Ecumenical Relations

Each of the Strategy’s 6 elements involves both a goal and specific means for reaching the goal. What follows is an explanation of the means.

The various means that are discussed certainly do not exhaust the ways of reaching the goals and should not limit the taking of other worthwhile initiatives.


 Catholics educated, and ready to educate others, on life issues

Means for Reaching the Goal

5.1 Commitment to greater cooperation with other churches 
5.2 Encouragement of readiness among Catholics to assume leadership in pro-life movement 

5.1 Commitment to greater cooperation with other churches 

Since all Christians form one body in Christ (Eph. 4:4), it is to be expected that they express their unity in faith by their attitude and concern over such serious matters as abortion and euthanasia. Moreover, the prohibition against the taking of innocent human life which the Catholic Church espouses is well-grounded in biblical faith as well as understandable by natural reason.

Consequently, the Catholic community should be ready and eager to unite with fellow Christians in the defense of God’s great gift of human life.

The Life Chain and its predecessor events have served as models of pro-life cooperation among various Christian denominations. The Catholic community ought to welcome and seek other means of drawing together with our brothers and sisters in Christ – to pray, share, study, discuss, and where possible plan common action.

5.2 Encouragement of readiness among Catholics to assume leadership in pro-life movement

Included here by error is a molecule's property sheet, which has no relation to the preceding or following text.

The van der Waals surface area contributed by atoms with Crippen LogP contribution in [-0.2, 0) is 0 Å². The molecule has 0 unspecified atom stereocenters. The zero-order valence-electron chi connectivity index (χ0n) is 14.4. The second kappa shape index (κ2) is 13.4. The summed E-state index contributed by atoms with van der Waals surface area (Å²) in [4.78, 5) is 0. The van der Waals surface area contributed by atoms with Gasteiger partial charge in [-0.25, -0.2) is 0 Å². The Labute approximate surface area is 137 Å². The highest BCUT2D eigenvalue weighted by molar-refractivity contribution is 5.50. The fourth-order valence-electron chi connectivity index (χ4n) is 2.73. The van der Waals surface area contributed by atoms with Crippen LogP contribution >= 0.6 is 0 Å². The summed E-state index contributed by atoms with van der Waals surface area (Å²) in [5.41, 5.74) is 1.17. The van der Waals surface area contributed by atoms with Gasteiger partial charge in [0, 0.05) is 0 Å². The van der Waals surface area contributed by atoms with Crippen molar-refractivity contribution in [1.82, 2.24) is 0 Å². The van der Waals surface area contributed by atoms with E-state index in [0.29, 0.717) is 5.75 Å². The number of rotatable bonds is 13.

While the Catholic position on abortion and euthanasia is generally known in society. Catholics in the past have sometimes hesitated to identify their religious affiliation or even to play prominent roles in the pro-life movement-for fear the cause will be labeled as “Catholic” and therefore dismissed.

There is merit in this approach. But the time has come for us to be less reticent about being Catholics in public.

At some psychological level, our opponents really expect us to confess our faith, and when we do not we seem to earn their contempt rather than respect. When we encounter anti-Catholic prejudice we need to be ready to challenge it. We do so in part by being apologists for the very meaning of “Catholic”, i.e. “universal”: for the Catholic position against murdering innocents really has universal appeal (a fact that even our opponents in some way know and fear).

It is certainly good when non-Catholics assume prominent roles in the pro-life cause. But at the same time Catholics should be ready to respond to the need for leadership, making use of the various talents and graces that God has given us.

Archdiocesan Pro-Life Strategy
1. Introduction: Some Shaping Principles 
  1.1 The Grace of Conversion 
  1.2 Impetus for a New Pro-Life Strategy 
  1.3 Primary Emphasis of Strategy: Prayer 
  1.4 The Strategy: More Than Prayer 
  1.5 Long-Range View 
  1.6 “Toward a Culture of Life
2. Elements of Strategy 
  2.1 Prayer 
  2.2 Crisis Response 
  2.3 Education 
  2.4 Civic Action 
  2.5 Ecumenical Relations 
  2.6 Liaison with Pro-Life Groups 

The Pro-Life Strategy was developed in 1993
Revised: May 1995, November 1995, February 2000

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